“Early on the first day of the week, while it was still dark, Mary Magdalene came to the tomb and saw that the stone had been removed from the tomb.”
April 18, 2022, Words By: Rev. Sarah Wiles, Image By: Wayne Forte
Early in the morning, on the first day, God said let there be light. And there was light. And it was good. Early in the morning, on the first day of the week, Mary Magdalene came to the tomb. It didn’t seem good, though. There was no light. All was dark. Mary came to grieve. She came to a tomb, a place of death.
And Mary found the stone had been rolled away. The stone, that heavy, immovable boundary between the garden of the living, and the tomb of the dead—had been rolled away.
The world has never been the same. Mary was never the same. Did she know that? As she ran, heart pounding, breathless, to tell the others, did she know that it was a day like that first day, when God created not just light, but morning?
The disciples race back with her. Had the sun begun to rise by then? Is that why they stuck their heads in where Mary hadn’t dared? Something had happened. He was gone. Where death and decay were supposed to be there was only absence.
The other two leave. Mary stays to weep. We know how the story ends, but she only knows that the last vestige of the one she has learned from, followed, and believed in has disappeared. All that is left is for her to weep, as Jesus once wept at a grave.
And then, still early, on that morning, the first day of the week, before the dew had burned off the grass, Jesus comes to her. The one who was dead, the one who had been defeated, the one who was gone—this Jesus, comes to her.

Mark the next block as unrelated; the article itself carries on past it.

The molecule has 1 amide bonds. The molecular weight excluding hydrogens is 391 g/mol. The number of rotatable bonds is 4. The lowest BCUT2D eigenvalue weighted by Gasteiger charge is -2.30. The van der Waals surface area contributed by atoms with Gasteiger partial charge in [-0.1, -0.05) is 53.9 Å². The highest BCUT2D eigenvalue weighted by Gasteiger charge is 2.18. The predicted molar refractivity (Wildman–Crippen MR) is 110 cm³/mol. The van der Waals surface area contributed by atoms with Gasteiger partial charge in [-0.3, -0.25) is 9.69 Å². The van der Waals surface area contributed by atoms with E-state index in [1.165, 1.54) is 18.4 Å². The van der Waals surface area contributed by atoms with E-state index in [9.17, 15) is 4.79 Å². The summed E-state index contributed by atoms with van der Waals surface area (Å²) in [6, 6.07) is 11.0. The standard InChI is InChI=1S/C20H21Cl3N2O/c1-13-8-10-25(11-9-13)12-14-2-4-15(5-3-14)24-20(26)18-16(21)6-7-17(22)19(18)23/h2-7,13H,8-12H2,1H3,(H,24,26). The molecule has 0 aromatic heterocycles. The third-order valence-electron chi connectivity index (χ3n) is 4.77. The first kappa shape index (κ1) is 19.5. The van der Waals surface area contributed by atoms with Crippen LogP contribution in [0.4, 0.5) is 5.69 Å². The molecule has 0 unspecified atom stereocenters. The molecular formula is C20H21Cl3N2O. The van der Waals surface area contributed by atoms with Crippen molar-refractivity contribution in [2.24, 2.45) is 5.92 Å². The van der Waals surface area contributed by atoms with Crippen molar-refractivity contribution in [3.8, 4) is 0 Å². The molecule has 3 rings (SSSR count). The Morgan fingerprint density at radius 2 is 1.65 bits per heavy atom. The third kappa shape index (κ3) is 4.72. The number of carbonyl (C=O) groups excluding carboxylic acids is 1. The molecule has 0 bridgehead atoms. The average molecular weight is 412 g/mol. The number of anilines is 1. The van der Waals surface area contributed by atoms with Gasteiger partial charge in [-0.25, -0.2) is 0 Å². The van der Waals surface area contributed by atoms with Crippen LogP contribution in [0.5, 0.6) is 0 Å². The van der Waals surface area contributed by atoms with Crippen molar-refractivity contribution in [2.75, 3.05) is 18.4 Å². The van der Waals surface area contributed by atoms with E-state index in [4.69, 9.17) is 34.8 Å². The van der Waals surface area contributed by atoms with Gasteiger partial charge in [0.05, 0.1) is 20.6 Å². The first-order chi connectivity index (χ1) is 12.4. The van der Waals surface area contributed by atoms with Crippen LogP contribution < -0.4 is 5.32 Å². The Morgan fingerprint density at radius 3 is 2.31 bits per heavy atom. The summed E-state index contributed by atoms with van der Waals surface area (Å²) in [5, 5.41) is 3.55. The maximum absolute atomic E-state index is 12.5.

But she does not know him. Did he look different? Did tears cloud her vision? She is so very brokenhearted. And then, in that moment of deepest darkness, as the dawn broke, he called her name: Mary. And she turned and knew him.
This is still how it happens. This is how we meet Jesus. Our name is called.
It’s not a matter of having all the facts laid out in front of us. It’s not a matter of reading the evidence correctly, or praying the right prayers, of being in the right place, or doing the right thing.
No. It comes early in the morning, or sometimes very late at night, on the first day of the week—whether it’s a Tuesday or a Friday or a Sunday, when new life breaks in, it’s always the first day of the week. Often it comes while we are a mess, hair askew, face streaked with tears, standing in the midst of brokenness, totally lost.
This is how Jesus comes to us: he calls our name. He is our shepherd. He knows your name, just as he knew Mary’s. And not just our names, but our very selves—inside and out, secrets and shames, the contours of our scars and the wounds that have never healed, our deepest hopes and our fears, the darkness and the light that lives within—all of it he knows and loves.
And he comes to us, when we are trapped by death, trapped by all that chokes out life, trapped by a stone that stands between us and the garden of life. He comes to us, walks with us, and calls us by name.
In a still small voice, in the voice of a friend or stranger, in the songs of choirs like angels, or the raucous noise of a party, in the glory of God’s good green earth, in every language and every tongue, he comes to us and calls us by name—the way he called out, that first morning, very early, on the first day of the week, Mary! And we turn and see: he is risen! He is risen, indeed!
Dwelling Among Us
Jesus still calls our name. How do you hear him today? What new word of life is being spoken to you?